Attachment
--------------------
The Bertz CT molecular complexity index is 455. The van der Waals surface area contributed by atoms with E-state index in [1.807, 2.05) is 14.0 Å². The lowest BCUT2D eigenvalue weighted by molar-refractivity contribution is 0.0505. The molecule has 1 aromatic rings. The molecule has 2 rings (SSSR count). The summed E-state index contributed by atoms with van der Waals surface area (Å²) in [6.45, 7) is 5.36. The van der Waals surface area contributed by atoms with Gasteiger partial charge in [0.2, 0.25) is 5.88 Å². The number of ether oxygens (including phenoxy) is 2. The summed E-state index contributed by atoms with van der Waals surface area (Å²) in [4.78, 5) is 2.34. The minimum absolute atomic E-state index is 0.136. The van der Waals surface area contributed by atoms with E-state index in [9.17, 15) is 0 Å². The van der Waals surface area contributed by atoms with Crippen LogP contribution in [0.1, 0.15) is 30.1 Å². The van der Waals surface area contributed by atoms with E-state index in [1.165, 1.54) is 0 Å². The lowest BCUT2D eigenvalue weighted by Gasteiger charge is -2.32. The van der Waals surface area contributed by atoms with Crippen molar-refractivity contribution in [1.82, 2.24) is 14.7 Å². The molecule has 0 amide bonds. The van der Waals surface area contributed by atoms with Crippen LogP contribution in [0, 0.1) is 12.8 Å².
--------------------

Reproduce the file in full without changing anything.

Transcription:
The Bertz CT molecular complexity index is 455. The van der Waals surface area contributed by atoms with E-state index in [1.807, 2.05) is 14.0 Å². The lowest BCUT2D eigenvalue weighted by molar-refractivity contribution is 0.0505. The molecule has 1 aromatic rings. The molecule has 2 rings (SSSR count). The summed E-state index contributed by atoms with van der Waals surface area (Å²) in [6.45, 7) is 5.36. The van der Waals surface area contributed by atoms with Gasteiger partial charge in [0.2, 0.25) is 5.88 Å². The number of ether oxygens (including phenoxy) is 2. The summed E-state index contributed by atoms with van der Waals surface area (Å²) in [4.78, 5) is 2.34. The minimum absolute atomic E-state index is 0.136. The van der Waals surface area contributed by atoms with E-state index in [9.17, 15) is 0 Å². The van der Waals surface area contributed by atoms with Crippen LogP contribution in [0.1, 0.15) is 30.1 Å². The van der Waals surface area contributed by atoms with E-state index in [1.165, 1.54) is 0 Å². The lowest BCUT2D eigenvalue weighted by Gasteiger charge is -2.32. The van der Waals surface area contributed by atoms with Crippen molar-refractivity contribution in [1.82, 2.24) is 14.7 Å². The molecule has 0 amide bonds. The van der Waals surface area contributed by atoms with Crippen LogP contribution in [0, 0.1) is 12.8 Å².